A review of Her

Ray Kurzweil in KurzweilAI:

HerHer, written, directed and produced by Spike Jonze, presents a nuanced love story between a man and his operating system. Although there are caveats I could (and will) mention about the details of the OS and how the lovers interact, the movie compellingly presents the core idea that a software program (an AI) can — will — be believably human and lovable. This is a breakthrough concept in cinematic futurism in the way that The Matrix presented a realistic vision that virtual reality will ultimately be as real as, well, real reality. Jonze started his feature-motion-picture career directing Being John Malkovich, which also presents a realistic vision of a future technology — one that is now close at hand: being able to experience reality through the eyes and ears of someone else. With emerging eye-mounted displays that project images onto the wearer’s retinas and also look out at the world, we will indeed soon be able to do exactly that. When we send nanobots into the brain — a circa-2030s scenario by my timeline — we will be able to do this with all of the senses, and even intercept other people’s emotional responses.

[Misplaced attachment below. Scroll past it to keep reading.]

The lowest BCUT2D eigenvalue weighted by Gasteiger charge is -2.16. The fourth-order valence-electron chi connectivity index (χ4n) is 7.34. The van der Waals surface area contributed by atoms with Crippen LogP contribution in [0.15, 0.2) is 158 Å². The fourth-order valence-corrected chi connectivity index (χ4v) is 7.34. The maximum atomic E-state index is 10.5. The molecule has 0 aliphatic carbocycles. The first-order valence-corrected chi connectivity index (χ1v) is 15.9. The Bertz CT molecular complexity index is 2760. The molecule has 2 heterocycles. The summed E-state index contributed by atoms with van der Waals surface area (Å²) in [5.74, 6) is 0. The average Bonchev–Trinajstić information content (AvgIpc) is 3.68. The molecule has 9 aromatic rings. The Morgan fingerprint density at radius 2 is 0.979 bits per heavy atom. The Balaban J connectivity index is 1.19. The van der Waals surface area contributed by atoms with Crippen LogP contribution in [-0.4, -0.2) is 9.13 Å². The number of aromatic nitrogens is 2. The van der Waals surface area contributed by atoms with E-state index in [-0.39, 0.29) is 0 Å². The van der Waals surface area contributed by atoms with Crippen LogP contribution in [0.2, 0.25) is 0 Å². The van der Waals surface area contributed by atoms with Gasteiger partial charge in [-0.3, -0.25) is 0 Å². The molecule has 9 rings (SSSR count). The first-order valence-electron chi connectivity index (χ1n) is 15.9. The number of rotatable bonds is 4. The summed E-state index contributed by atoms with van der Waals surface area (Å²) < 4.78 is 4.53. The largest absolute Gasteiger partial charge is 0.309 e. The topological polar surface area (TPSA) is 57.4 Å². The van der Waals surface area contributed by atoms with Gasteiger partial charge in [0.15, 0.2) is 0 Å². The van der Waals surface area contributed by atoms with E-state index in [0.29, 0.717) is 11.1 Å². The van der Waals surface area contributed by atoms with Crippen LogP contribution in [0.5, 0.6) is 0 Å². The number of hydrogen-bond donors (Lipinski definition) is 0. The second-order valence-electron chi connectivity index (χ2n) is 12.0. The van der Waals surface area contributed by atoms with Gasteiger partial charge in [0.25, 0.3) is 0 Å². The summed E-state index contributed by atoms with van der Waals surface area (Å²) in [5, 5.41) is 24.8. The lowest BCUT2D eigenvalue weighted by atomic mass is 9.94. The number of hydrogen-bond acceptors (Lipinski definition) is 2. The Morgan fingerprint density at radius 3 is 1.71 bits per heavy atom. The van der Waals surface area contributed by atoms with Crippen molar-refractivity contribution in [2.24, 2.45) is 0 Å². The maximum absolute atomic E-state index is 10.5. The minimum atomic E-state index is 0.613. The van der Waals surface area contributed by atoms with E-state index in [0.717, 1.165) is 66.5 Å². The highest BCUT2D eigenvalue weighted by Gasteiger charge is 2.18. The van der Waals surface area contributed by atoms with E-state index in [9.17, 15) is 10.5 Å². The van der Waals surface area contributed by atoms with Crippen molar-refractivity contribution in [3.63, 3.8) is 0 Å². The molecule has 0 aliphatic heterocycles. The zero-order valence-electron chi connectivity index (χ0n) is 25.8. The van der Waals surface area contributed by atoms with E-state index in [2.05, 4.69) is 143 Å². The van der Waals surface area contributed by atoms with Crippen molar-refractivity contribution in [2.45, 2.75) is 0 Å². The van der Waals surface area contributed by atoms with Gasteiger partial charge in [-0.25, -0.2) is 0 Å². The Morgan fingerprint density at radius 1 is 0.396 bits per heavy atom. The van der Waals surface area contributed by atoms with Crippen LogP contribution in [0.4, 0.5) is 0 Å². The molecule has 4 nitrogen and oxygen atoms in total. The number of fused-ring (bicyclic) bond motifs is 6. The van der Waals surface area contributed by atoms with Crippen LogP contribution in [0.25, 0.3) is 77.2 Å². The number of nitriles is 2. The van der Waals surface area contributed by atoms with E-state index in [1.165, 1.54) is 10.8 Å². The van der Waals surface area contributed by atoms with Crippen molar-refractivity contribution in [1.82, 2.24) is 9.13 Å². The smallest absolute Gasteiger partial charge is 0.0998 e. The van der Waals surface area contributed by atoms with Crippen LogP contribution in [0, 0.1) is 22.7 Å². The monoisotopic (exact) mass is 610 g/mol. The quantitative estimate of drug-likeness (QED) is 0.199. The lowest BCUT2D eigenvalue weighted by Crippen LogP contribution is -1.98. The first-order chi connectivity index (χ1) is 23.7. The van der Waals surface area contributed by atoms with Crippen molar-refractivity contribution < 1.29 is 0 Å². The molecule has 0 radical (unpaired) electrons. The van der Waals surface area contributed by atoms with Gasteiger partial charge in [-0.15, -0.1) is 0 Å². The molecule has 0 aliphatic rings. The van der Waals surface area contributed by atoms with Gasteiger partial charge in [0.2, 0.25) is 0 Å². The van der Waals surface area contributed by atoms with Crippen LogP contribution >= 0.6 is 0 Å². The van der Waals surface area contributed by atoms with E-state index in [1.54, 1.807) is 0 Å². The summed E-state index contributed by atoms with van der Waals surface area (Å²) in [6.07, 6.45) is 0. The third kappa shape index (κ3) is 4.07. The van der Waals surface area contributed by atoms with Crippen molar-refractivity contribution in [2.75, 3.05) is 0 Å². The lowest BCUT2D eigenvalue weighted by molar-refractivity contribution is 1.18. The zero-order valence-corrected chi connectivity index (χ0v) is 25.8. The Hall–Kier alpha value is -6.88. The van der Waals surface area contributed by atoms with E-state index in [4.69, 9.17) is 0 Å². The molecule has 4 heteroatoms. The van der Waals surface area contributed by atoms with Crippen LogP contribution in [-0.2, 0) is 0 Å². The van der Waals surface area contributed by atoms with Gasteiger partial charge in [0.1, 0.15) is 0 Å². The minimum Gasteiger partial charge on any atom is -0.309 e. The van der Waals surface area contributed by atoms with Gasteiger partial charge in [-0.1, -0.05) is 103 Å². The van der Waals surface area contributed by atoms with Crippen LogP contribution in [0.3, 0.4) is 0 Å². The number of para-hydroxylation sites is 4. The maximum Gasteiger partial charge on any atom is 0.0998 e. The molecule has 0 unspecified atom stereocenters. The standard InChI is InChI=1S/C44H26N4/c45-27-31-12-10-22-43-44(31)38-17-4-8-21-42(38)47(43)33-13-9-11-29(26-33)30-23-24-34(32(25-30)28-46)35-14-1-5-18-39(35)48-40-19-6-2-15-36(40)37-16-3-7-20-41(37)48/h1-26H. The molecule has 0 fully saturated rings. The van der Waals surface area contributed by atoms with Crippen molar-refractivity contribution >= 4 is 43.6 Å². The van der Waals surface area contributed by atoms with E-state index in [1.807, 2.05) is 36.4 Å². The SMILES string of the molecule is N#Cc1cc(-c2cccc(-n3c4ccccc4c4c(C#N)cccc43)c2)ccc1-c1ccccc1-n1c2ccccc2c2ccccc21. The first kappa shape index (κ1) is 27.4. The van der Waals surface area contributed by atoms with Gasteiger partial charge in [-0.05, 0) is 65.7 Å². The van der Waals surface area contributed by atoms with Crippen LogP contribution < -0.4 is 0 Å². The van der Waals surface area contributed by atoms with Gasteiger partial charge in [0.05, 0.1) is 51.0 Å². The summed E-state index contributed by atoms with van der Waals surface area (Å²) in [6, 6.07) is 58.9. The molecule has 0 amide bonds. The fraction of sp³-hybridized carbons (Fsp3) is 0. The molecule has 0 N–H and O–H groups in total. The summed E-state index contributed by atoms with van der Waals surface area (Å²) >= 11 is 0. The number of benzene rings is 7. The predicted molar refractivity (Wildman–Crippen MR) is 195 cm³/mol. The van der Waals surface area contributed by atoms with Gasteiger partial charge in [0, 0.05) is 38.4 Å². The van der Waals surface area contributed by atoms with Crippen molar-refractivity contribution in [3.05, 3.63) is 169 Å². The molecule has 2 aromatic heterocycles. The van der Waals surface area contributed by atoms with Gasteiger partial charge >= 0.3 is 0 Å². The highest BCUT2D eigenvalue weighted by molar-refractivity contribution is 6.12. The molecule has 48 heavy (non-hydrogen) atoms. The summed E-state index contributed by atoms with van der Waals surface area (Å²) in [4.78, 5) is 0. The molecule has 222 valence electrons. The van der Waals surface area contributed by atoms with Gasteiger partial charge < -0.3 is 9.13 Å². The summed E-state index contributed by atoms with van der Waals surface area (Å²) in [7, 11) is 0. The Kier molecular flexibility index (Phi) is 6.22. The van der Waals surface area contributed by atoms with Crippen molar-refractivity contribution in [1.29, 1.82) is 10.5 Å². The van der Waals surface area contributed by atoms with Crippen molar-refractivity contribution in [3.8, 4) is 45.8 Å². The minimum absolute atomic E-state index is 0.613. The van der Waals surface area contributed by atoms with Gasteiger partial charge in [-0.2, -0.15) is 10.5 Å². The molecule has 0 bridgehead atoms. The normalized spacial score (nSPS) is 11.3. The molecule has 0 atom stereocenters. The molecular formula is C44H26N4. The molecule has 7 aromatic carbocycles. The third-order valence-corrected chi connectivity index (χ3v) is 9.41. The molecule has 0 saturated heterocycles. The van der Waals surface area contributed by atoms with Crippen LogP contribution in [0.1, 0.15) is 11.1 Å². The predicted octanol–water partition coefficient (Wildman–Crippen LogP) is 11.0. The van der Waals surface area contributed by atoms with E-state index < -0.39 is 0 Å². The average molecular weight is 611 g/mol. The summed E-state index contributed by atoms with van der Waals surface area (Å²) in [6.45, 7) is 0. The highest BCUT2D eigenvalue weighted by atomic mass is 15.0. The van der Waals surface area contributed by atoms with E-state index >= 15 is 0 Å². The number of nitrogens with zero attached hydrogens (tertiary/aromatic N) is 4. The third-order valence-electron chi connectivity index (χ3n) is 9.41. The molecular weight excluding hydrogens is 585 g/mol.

As a movie, I thought Her was very successful, with a well-crafted script, excellent directing, and outstanding performances by Joaquin Phoenix, who plays the lonely, needy and nerdy protagonist Theodore, and Scarlett Johansson, who provides the sultry and seductive voice for Samantha, the OS. As a couple, Theodore and Samantha have their differences, which, as with many romantic stories, provide a dramatic tension. The most significant difference is that he has a body and she does not. Their relationship is seen as real by some observers (for example, by Amy, another love interest of Theodore’s, played by Amy Adams), and as unreal by other observers (for example, by Theodore’s alienated and ultimately ex-wife, Catherine).

More here.